It’s harder to impose your own deadlines once you’ve got used to having them imposed for you. On Wolfblood, of course, when outlines and drafts are handed in is dictated by the production schedule – and there’s always a script editor eagerly awaiting the episode you know you should be working on. But it’s fatally easy to get used to that, and to think of any day when you don’t have an externally-imposed deadline as a potential day off!
Writing anything that isn’t Wolfblood is… odd. Working on a TV series, you’re constantly handing in versions of your work and getting feedback. Reactions are immediate and honest. Ideas are shaped collaboratively. And then you return to something you’re writing on spec, and there’s just you. No feedback, no one to share ideas with, no one to remind you not to blow the budget. It feels a bit weird – and frankly, rather scary…
In other words, however much of a “success” you become, you always go back to square one for the next project. That new idea doesn’t come pre-approved, there’s no one to force you to work on it, and there’s no one rooting for it but you.
And surely that’s a good thing?

Keeping The Main Thing The Main Thing

There’s a story you sometimes hear among Christians, about a famous preacher who was asked about the ‘main thing’ for a Christian to concentrate on. Peace? Love? Hope? Faith? The preacher smiled and said, “The main thing to think about is keeping the main thing the main thing.”

And strangely enough, that applies to writing too.

Any working screenwriter is busy keeping a lot of balls in the air, and attending to a lot of career-related activities: meetings, self-promotion, attending talks and seminars on writing, returning favours to people who’ve helped you, mentoring and advising younger writers. Oh, and, er, writing a blog…

Once you have a show in production, there are a million and one other things you either need or want to keep an eye on too. And they’re all so tempting. A set visit, a lecture, a writers’ social event or a speed-networking evening feel much more like significant, effective work than sitting at your laptop does.

And yes, they’re important. They’re necessary.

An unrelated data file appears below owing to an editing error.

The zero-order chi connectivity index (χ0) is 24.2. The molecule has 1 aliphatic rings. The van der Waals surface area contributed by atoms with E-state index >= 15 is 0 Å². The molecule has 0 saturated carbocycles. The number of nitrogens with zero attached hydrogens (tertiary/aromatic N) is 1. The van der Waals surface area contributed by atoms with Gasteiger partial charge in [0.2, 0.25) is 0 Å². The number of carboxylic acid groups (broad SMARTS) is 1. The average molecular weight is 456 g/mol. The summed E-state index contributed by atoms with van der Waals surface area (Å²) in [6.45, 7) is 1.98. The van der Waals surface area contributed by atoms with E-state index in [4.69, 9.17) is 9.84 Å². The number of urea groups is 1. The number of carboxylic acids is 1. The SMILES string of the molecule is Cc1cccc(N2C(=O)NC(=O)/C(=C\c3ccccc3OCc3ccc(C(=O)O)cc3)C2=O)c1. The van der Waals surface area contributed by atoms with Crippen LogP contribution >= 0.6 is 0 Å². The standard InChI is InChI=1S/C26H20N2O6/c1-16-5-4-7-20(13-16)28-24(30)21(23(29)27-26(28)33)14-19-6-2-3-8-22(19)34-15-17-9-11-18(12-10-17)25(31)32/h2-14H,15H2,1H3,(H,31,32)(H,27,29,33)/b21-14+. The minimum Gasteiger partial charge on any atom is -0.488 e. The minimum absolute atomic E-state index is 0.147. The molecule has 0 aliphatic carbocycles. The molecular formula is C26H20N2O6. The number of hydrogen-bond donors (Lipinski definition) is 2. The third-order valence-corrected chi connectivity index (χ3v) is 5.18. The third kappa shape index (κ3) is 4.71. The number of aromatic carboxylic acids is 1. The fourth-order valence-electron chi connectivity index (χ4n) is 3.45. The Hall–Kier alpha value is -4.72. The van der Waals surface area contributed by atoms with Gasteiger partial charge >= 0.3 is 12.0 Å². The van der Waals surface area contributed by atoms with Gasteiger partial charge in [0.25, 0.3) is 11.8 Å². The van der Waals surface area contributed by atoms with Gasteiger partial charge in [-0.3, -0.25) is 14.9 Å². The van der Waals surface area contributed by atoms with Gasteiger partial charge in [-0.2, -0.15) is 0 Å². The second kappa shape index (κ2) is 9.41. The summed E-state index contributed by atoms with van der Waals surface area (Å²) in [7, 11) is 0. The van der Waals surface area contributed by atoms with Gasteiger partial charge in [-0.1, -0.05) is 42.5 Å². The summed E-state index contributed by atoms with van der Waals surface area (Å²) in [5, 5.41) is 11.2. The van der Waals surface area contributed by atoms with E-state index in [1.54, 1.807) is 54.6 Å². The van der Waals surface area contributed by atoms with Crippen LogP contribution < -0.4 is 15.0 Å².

But none of them are the main thing. The main thing is writing, and you need to keep it the main thing.

If you’re not writing every day, coming up with new ideas every week, finishing a new script every two to three months, then you’ve lost track of the main thing…

Screenwriting Career Lessons From… David Bowie?

I was watching ‘David Bowie night’ on factual and arts channel BBC4 last night, which kicked off with a fantastic documentary on how Bowie created his Ziggy Stardust persona. And I realized pretty quickly there were a lot of lessons here for screenwriters, or indeed anyone in a creative career.

It takes time.  Bowie had been in the business for more than a decade when Ziggy made him a superstar. Space Oddity had been a huge hit for him, but a few years later, he was genuinely worried he was going to be a one hit wonder. The old saying  “It takes ten years to become an overnight success” were never truer than in the arts…

Nothing you try is wasted.  During those ten years, Bowie had released hard rock, folk, comedy novelty records, every type of music that existed then and probably some that didn’t. His follow-up to Space Oddity was a long-haired, guitar-led folk album. He even spent time ‘inventing’ a new rock star, a good-looking lad who would mime to Bowie’s vocals. But everything he ever did or saw or liked, right down to his background in mime and experimental dance, eventually fed into Ziggy.

Every great artist steals, urm, I mean ‘homages’.  Bowie was a magpie, stealing looks from pop culture and Japanese theatre, music elements from jazz and 1940’s film scores, and lyric fragments from existing songs. Challenged on this, he said  “Yes, but I know what to steal.”  What he also knew was how to use what he stole as a jumping-off point, something to twist and distort and change into something utterly new. That’s the difference between theft and genius.

Innovate and succeed.  Bowie basically invented the idea of the rock ‘stage show’ – elaborate costumes, theatrical lighting, dance, mime, spectacle. Before him, musicians essentially turned up, played the songs, and left. That made the Ziggy Stardust tour unlike anything anyone had ever seen before. Which could have backfired, and sometimes did – indeed, in the American Mid-West, he was playing huge arenas with a couple of hundred in the audience –  but to the right audience, it was utterly compelling.

Why?  Because of the most important lesson we can learn here –

His art genuinely spoke to a generation. The evening closed with the film version of the final Ziggy Stardust concert. Watching Bowie sing Rock And Roll Suicide  as the closing number – watching him sing “You’re not alone”, to a young, alienated, disenfranchised audience, in an era before feminism or gay rights had fully taken hold – is electrifying.  The song was transfigured by the audience’s response to it (in the same way a cinema audience interacts with a movie), and the audience were changed by the song.

Whatever medium you work in, if you have something empowering, humane, compassionate and life-changing to say, you can’t not succeed.